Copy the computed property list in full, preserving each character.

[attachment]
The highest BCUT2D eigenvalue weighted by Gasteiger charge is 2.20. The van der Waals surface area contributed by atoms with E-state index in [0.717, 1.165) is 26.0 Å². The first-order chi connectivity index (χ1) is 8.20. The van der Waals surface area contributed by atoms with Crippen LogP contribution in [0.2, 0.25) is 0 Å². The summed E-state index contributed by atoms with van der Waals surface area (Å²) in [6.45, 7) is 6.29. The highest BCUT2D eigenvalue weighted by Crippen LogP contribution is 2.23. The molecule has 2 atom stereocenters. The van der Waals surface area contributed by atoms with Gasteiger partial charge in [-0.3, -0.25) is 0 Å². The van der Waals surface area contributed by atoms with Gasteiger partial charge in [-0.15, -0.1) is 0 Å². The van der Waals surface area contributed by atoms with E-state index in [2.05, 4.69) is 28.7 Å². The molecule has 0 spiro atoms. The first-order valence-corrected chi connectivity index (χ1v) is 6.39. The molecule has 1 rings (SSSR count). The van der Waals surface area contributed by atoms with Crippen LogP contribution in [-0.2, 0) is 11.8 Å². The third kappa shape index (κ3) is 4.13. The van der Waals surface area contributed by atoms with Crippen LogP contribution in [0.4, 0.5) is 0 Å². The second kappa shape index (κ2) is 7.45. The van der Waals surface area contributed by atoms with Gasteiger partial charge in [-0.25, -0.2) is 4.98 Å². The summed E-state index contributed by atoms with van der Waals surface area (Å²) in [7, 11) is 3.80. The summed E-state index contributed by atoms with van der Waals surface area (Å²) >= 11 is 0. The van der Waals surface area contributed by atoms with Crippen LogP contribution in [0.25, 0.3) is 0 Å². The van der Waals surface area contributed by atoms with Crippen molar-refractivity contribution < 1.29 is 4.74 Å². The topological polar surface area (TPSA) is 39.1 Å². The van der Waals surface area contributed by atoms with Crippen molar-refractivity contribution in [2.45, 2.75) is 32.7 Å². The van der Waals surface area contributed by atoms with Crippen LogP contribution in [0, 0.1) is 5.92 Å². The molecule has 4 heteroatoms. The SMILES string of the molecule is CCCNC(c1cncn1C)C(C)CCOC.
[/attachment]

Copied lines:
The highest BCUT2D eigenvalue weighted by Gasteiger charge is 2.20. The van der Waals surface area contributed by atoms with E-state index in [0.717, 1.165) is 26.0 Å². The first-order chi connectivity index (χ1) is 8.20. The van der Waals surface area contributed by atoms with Crippen LogP contribution in [0.2, 0.25) is 0 Å². The summed E-state index contributed by atoms with van der Waals surface area (Å²) in [6.45, 7) is 6.29. The highest BCUT2D eigenvalue weighted by Crippen LogP contribution is 2.23. The molecule has 2 atom stereocenters. The van der Waals surface area contributed by atoms with Gasteiger partial charge in [-0.3, -0.25) is 0 Å². The van der Waals surface area contributed by atoms with Gasteiger partial charge in [-0.15, -0.1) is 0 Å². The van der Waals surface area contributed by atoms with E-state index in [2.05, 4.69) is 28.7 Å². The molecule has 0 spiro atoms. The first-order valence-corrected chi connectivity index (χ1v) is 6.39. The molecule has 1 rings (SSSR count). The van der Waals surface area contributed by atoms with Crippen LogP contribution in [-0.2, 0) is 11.8 Å². The third kappa shape index (κ3) is 4.13. The van der Waals surface area contributed by atoms with Crippen LogP contribution in [0.4, 0.5) is 0 Å². The second kappa shape index (κ2) is 7.45. The van der Waals surface area contributed by atoms with Gasteiger partial charge in [-0.25, -0.2) is 4.98 Å². The summed E-state index contributed by atoms with van der Waals surface area (Å²) in [7, 11) is 3.80. The summed E-state index contributed by atoms with van der Waals surface area (Å²) >= 11 is 0. The van der Waals surface area contributed by atoms with Crippen LogP contribution in [0.25, 0.3) is 0 Å². The van der Waals surface area contributed by atoms with Crippen molar-refractivity contribution < 1.29 is 4.74 Å². The topological polar surface area (TPSA) is 39.1 Å². The van der Waals surface area contributed by atoms with Crippen molar-refractivity contribution in [2.45, 2.75) is 32.7 Å². The van der Waals surface area contributed by atoms with Crippen LogP contribution in [0, 0.1) is 5.92 Å². The molecule has 4 heteroatoms. The SMILES string of the molecule is CCCNC(c1cncn1C)C(C)CCOC.